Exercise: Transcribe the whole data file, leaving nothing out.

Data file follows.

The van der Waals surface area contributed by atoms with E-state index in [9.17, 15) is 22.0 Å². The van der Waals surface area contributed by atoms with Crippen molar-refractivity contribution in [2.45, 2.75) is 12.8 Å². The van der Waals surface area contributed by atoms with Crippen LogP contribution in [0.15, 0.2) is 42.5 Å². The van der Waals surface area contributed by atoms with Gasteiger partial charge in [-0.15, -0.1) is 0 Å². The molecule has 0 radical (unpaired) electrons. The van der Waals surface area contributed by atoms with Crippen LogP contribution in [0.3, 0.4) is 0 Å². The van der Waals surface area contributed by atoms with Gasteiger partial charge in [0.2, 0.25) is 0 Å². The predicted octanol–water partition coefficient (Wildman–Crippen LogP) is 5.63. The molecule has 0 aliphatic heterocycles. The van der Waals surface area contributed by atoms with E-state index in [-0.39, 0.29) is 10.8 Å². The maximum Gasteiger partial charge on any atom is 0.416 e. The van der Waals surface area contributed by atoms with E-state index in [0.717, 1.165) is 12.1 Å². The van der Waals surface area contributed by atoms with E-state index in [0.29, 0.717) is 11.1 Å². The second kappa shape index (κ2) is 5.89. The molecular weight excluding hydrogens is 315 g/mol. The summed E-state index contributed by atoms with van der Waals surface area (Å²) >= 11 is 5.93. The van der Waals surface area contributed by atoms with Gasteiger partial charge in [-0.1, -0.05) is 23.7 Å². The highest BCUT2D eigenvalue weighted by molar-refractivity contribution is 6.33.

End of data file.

The van der Waals surface area contributed by atoms with E-state index in [9.17, 15) is 22.0 Å². The van der Waals surface area contributed by atoms with Crippen molar-refractivity contribution in [2.45, 2.75) is 12.8 Å². The van der Waals surface area contributed by atoms with Crippen LogP contribution in [0.15, 0.2) is 42.5 Å². The van der Waals surface area contributed by atoms with Gasteiger partial charge in [-0.15, -0.1) is 0 Å². The molecule has 0 radical (unpaired) electrons. The van der Waals surface area contributed by atoms with Crippen LogP contribution in [0.3, 0.4) is 0 Å². The van der Waals surface area contributed by atoms with Gasteiger partial charge in [0.2, 0.25) is 0 Å². The predicted octanol–water partition coefficient (Wildman–Crippen LogP) is 5.63. The molecule has 0 aliphatic heterocycles. The van der Waals surface area contributed by atoms with E-state index in [-0.39, 0.29) is 10.8 Å². The maximum Gasteiger partial charge on any atom is 0.416 e. The van der Waals surface area contributed by atoms with E-state index in [0.717, 1.165) is 12.1 Å². The van der Waals surface area contributed by atoms with E-state index in [0.29, 0.717) is 11.1 Å². The second kappa shape index (κ2) is 5.89. The molecular weight excluding hydrogens is 315 g/mol. The summed E-state index contributed by atoms with van der Waals surface area (Å²) >= 11 is 5.93. The van der Waals surface area contributed by atoms with Gasteiger partial charge in [-0.1, -0.05) is 23.7 Å². The highest BCUT2D eigenvalue weighted by molar-refractivity contribution is 6.33.